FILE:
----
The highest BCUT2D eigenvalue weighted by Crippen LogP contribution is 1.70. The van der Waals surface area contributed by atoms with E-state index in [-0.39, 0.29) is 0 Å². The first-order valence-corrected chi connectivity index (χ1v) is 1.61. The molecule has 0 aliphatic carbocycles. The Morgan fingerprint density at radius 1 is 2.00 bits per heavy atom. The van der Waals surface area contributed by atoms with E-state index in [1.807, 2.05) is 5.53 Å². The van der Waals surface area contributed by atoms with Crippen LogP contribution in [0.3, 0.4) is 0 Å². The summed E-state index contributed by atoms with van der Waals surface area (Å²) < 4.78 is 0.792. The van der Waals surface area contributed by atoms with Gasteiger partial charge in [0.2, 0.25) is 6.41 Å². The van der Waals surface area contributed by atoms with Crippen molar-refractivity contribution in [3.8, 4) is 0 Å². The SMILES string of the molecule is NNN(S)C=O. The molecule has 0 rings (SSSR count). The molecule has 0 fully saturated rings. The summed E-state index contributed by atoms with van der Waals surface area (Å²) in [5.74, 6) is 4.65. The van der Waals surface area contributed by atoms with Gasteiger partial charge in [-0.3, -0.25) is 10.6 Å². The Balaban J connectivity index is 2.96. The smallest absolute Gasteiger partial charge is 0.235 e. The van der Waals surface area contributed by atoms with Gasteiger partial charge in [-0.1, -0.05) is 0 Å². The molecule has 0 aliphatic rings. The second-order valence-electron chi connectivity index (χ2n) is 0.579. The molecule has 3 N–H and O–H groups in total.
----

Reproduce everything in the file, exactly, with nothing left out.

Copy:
The highest BCUT2D eigenvalue weighted by Crippen LogP contribution is 1.70. The van der Waals surface area contributed by atoms with E-state index in [-0.39, 0.29) is 0 Å². The first-order valence-corrected chi connectivity index (χ1v) is 1.61. The molecule has 0 aliphatic carbocycles. The Morgan fingerprint density at radius 1 is 2.00 bits per heavy atom. The van der Waals surface area contributed by atoms with E-state index in [1.807, 2.05) is 5.53 Å². The van der Waals surface area contributed by atoms with Crippen LogP contribution in [0.3, 0.4) is 0 Å². The summed E-state index contributed by atoms with van der Waals surface area (Å²) < 4.78 is 0.792. The van der Waals surface area contributed by atoms with Gasteiger partial charge in [0.2, 0.25) is 6.41 Å². The van der Waals surface area contributed by atoms with Crippen molar-refractivity contribution in [3.8, 4) is 0 Å². The SMILES string of the molecule is NNN(S)C=O. The molecule has 0 rings (SSSR count). The molecule has 0 fully saturated rings. The summed E-state index contributed by atoms with van der Waals surface area (Å²) in [5.74, 6) is 4.65. The van der Waals surface area contributed by atoms with Gasteiger partial charge in [-0.3, -0.25) is 10.6 Å². The Balaban J connectivity index is 2.96. The smallest absolute Gasteiger partial charge is 0.235 e. The van der Waals surface area contributed by atoms with Gasteiger partial charge in [-0.1, -0.05) is 0 Å². The molecule has 0 aliphatic rings. The second-order valence-electron chi connectivity index (χ2n) is 0.579. The molecule has 3 N–H and O–H groups in total.